He’d surprised her by coming home that night. Filming wasn’t supposed to wrap up for another week. She didn’t think she’d see him before the start of her World Tour, and she remembered thinking that was probably for the best. She’d wanted time to figure things out. 

“We’ll talk about it later,” she’d said. “I can’t do this right now. I have to get ready.”

"Where are you going?” he’d asked. “I thought your flight wasn’t until six?”

“I’m meeting Delia to go over the plan.” 

It was the first time she’d lied to him—and the last. She’d give anything to take that back now.

She hadn’t known there wouldn’t be a later. If she had, she would have stayed. She would have called her tour manager, Delia, and told her the tour would have to wait. The shows could be rescheduled. Nothing would have been more important than being with her husband.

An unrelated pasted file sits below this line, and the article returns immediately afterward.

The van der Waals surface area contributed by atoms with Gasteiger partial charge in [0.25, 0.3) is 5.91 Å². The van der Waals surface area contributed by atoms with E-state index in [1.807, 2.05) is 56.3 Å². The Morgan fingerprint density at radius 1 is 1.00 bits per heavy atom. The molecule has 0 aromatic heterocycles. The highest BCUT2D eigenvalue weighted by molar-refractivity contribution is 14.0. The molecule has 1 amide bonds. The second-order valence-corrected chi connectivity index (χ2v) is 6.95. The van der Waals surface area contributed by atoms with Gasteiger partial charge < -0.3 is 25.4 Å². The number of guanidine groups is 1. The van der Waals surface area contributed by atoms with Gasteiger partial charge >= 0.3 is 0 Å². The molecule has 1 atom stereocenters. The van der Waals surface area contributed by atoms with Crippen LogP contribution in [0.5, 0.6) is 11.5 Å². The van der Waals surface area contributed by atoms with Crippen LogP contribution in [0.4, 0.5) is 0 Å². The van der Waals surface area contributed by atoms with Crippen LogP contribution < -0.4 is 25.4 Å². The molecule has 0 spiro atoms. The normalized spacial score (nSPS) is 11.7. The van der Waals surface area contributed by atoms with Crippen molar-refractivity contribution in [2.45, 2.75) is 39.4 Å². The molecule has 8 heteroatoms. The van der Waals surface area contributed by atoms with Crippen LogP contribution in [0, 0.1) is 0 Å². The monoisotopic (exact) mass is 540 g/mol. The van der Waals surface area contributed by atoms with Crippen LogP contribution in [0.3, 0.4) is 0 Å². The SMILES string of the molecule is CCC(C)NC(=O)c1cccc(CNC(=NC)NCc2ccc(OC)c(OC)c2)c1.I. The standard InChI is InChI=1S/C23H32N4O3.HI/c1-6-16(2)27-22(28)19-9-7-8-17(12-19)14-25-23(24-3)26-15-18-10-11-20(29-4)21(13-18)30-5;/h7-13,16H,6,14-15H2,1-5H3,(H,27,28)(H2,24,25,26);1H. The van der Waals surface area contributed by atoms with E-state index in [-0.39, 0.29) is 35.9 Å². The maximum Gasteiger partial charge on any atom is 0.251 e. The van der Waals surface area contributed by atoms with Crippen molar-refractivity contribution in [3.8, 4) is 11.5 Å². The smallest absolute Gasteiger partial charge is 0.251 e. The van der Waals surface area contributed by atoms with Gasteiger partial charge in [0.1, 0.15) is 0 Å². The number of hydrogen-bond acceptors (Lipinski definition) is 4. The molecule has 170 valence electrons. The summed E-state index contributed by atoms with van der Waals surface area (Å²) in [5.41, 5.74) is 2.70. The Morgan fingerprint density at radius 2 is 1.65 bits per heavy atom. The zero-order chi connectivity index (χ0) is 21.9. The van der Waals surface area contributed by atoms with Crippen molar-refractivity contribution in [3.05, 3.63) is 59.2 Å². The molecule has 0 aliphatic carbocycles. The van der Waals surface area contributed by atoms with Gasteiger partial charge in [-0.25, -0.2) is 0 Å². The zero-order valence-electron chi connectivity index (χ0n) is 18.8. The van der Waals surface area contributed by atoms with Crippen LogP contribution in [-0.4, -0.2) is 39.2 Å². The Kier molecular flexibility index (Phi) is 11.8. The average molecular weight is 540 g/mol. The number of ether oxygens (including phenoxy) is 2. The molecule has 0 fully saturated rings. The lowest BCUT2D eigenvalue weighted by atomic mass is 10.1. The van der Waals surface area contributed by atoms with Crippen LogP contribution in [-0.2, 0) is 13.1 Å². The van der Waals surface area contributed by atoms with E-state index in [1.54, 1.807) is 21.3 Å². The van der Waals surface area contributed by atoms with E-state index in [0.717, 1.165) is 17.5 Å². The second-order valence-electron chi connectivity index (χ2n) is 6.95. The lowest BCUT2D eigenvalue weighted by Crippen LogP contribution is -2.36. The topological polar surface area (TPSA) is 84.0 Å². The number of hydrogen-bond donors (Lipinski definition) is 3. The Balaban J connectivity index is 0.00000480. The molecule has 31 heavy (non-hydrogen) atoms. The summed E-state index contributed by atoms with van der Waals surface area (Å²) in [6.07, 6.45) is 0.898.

Because as much as he put her through, it wasn’t nearly as terrible as the first time she’d fallen in love.

She was barely sixteen when her high school choir teacher decided to enter the students in the Highland Mall Winter Talent Show. If Katelyn had known William Friday was amongst the panel of “judges”, she might have been more nervous during her rendition of “Popular” from Wicked, the song she’d been assigned to perform. And if she’d been just a little more nervous, William might never have approached her after the show, handing her the winning trophy himself.

“Congratulations,” he had said, handing her the trophy. The skin around his dark brown eyes crinkled when he smiled, his full lips parting to reveal a row of shiny, white teeth. “I must say, you far exceeded the expectations of this competition. You have the most beautiful voice I’ve ever heard.”

“Oh,” Katelyn had said, smiling bashfully, her cheeks flushing red, “thank you.”

He stuck out his hand and introduced himself. “My name is William Friday. I’m the executive producer at TGIF Records in Los Angeles.” His hand was warm as it enveloped hers, and she thought she could have stood there for hours just holding his hand. “Would you be interested in making a demo?”

“I…” Katelyn had been at a loss for words. “I’m only sixteen.”